From time to time, FulGaz invites users to share with us their own creations, musings, and insights of the app. Here’s one such account from Pike Talbert.
I had not given much thought to a 2021 Giro d’Italia Virtuale until I was contacted out of the blue via LinkedIn the week before the real Giro started. “Are you the Pike Talbert who created the FulGaz Giro d’Italia Virtuale last year at https://fulgaz.wpengine.com/my-giro-ditalia-virtuale-pike-talbert?” his note began. “If so, I’m wondering if you were going to curate a version 2.0 for the 2021 Giro?”
That was all the inspiration I needed! A week later: Tahdah! An initial draft was complete: 21 stages utilising 20 FulGaz rides, 14 of which were new this year—either recently released by FulGaz, or recently discovered by moi.
Several iterations later the final version was complete. The Table below provides a comparative Summary. A couple of background comments are worth highlighting:
- My Giro last year was mostly about climbing as many of the famous and iconic mountain passes as possible. I have discovered the hard way that this is actually boring (not to mention painful). It turns out that flatter, rolling stages usually contain better scenery—a “smell the roses” approach that favours vistas of Italy’s natural beauty over elevation gain and degree of difficulty. Thus, I have inserted more flat stages this year.
- Most of the rides I have replaced were the longer climbs (i.e., greater than 90 minutes based on videographer time and 3 of the 4 Stelvio-related ascents) with greater degrees of difficulty (Line 6). It is for this reason that the total time (as measured by FulGaz’s videographers is nearly an hour less than last year. Therefore, a design feature of this year’s Giro Vituale (GV21) is it should take less time (Line 4) and is somewhat easier (Line 5).
- Three of this year’s climbs—Monte Zoncolan, Passo Pordoi and Passo Giau—are included in the real Giro’s 44 categorised climbs. I have tried where possible to schedule them so that they coincide virtually with the real Giro.
- Finally, I have tried to geographically link the rides together in a more logical and sequential route, which has resulted in 13 stages combining to form 4 geographical sequences:
- Stages 2 and 3 in the Dolomites,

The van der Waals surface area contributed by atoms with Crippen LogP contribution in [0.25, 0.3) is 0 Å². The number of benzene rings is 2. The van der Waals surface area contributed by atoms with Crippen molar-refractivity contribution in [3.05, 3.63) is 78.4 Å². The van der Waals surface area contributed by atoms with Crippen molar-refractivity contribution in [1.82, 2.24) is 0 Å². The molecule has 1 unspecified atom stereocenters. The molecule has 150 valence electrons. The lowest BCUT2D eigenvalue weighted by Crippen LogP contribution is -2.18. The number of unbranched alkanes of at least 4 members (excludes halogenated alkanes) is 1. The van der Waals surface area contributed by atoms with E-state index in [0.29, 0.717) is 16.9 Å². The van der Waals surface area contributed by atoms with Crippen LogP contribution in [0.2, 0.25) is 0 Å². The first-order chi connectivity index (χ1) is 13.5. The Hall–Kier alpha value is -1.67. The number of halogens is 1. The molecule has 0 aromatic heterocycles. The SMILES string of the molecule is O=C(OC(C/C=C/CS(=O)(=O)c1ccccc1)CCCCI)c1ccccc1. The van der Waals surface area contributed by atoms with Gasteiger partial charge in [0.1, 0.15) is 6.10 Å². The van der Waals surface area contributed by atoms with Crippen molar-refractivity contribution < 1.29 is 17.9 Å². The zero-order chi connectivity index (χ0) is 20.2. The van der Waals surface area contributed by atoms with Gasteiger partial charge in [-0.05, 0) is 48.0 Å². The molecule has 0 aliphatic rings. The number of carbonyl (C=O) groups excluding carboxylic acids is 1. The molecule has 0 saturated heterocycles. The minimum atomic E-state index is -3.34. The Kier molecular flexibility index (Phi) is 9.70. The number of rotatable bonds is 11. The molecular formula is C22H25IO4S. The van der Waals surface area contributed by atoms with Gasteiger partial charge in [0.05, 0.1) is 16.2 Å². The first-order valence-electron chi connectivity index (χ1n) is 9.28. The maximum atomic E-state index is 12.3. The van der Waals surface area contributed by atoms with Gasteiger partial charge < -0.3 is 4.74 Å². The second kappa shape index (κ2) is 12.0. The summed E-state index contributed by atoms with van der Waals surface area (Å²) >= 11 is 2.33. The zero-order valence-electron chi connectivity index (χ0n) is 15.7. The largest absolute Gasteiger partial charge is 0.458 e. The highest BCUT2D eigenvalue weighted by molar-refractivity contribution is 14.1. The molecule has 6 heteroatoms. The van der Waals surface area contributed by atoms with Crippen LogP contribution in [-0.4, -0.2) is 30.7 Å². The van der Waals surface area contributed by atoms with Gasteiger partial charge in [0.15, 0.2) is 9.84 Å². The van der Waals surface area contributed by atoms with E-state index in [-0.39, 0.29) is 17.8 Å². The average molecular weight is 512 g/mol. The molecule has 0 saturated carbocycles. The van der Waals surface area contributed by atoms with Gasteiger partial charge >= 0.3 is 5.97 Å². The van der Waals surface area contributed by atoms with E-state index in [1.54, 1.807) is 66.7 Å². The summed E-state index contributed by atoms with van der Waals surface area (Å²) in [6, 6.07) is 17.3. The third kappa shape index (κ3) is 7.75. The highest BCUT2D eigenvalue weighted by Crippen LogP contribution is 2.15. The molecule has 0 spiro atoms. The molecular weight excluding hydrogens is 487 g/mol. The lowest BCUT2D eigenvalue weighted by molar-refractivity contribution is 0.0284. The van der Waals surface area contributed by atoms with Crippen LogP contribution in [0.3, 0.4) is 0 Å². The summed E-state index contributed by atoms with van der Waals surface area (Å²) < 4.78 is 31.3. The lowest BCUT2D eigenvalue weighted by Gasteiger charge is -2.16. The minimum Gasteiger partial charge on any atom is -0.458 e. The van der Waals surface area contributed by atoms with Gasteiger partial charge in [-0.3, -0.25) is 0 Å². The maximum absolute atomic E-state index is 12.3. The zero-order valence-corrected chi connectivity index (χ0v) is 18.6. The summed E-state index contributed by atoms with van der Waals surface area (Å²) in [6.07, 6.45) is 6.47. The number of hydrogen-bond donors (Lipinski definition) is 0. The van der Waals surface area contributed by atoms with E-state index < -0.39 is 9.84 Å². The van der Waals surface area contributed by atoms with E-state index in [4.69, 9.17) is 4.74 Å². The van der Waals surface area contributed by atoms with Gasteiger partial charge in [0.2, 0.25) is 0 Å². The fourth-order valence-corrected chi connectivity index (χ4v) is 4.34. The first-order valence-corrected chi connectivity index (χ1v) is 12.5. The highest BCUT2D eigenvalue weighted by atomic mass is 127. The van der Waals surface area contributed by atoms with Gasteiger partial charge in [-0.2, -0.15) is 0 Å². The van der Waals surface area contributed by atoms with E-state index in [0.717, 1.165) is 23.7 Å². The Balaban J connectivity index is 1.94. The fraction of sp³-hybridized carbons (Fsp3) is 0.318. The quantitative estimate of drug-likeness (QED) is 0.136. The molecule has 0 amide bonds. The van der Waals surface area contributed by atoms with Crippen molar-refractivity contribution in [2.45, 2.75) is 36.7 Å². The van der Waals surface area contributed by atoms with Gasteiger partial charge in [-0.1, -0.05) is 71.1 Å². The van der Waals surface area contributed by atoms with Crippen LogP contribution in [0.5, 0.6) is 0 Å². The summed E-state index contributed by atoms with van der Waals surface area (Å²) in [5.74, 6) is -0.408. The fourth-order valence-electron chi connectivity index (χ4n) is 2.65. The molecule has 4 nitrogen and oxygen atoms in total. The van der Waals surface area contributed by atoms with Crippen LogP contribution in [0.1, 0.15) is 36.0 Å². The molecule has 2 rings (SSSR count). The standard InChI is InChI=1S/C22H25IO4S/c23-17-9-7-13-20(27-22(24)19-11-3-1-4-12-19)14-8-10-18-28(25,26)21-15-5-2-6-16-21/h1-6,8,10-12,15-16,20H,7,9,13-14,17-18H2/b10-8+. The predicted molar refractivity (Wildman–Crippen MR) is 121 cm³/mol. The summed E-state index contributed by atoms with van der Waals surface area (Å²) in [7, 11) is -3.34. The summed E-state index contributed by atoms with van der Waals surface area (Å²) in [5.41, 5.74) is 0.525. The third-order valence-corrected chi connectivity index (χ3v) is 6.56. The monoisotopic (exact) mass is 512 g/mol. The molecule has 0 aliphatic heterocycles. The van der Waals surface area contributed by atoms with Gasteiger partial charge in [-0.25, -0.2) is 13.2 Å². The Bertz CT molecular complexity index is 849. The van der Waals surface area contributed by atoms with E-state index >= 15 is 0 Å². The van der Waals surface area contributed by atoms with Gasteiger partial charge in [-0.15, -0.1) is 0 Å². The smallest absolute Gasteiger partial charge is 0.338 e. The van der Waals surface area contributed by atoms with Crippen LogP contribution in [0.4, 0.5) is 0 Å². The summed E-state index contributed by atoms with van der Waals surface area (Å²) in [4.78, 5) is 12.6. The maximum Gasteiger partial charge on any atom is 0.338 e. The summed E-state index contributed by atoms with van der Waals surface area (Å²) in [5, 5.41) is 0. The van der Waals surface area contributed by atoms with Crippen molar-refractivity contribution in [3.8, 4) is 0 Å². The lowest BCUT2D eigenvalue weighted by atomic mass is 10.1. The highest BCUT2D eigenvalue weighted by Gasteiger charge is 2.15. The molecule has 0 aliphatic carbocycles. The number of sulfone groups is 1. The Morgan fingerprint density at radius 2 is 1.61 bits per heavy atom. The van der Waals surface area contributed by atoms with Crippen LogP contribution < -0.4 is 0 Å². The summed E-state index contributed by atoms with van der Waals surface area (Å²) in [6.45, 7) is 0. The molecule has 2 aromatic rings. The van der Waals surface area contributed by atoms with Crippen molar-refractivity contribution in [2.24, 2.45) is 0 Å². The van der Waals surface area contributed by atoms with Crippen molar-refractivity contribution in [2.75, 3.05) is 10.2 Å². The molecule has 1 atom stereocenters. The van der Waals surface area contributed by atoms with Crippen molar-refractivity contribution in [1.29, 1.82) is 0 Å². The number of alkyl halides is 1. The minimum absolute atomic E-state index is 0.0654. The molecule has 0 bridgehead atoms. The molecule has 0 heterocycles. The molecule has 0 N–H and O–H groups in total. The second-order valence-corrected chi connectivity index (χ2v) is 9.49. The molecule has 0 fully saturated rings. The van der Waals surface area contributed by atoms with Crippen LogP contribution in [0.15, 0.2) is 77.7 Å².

- Stages 5 and 6 also in the Dolomites,
- Stages 8 and 9, which is the Sella Ronda in the Dolomites, and
- Stages14 through 20 that transition from the Dolomites to the SudTyrol.
A Summary of this year’s Giro, and a comparison to last years is provided below:
This Ride Report will focus on the Tour as a whole with an emphasis on the new rides (Stages in Red). As a practical matter the only thing different about the 7 rides retained from last year is my view: I traded my garage (and a street view) for a terrace (with a view of Sydney Harbour and a Large Screen TV).
Overview: The first 2 Stages of this 2021 Giro Virtuale are located in the Piedmont Region in Italy’s northwest. The next 8 Stages before the first Rest Day are in the Dolomites and concentrate on the 7 climbs that make up the Maratona dles Dolomites.
The 6 Stages that comprise the week between the two Rest days are predominately in the Southern Tyrol region. The climb of Monte Zoncolan is the exception. Located in the Friuli Venezia Giulia region, it is inserted in the middle of this sequence so as to coincide with the real Giro’s ascent of the same climb. That is the beauty of virtuality: transportation is not an issue!
The final week contains only 5 Stages, although Stage 17 has an A and a B segment. This Stage serves as a transition from the SudTyrol west to the Lombardia region where a tryptic of neighbouring climbs capstone the week: the Passo Foscagno (el. 2291m), the Passo Gavia (2621m) and the Passo Stelvio (2757m).
In contrast to the real Giro’s conclusion in Milan, I will finish in the beautiful town of Trieste in the Friuli Venezia Giulia region of Italy’s east.
Stage 1: Col du Mont Cenis
My Grande Partenza reprised the Col du Mont Cenis from last year. This is a scenic ride that starts in the Piedmont region of Italy and climbs into France. Beginning with an ascent of La Grande Croix, most of the ride is alongside a damned lake until the Col du Mont Cenis is reached at the very end. Mont Cenis is a massif and a pass in the Savoie region of France. It was once again a very attractive and not too demanding parcours on which to start.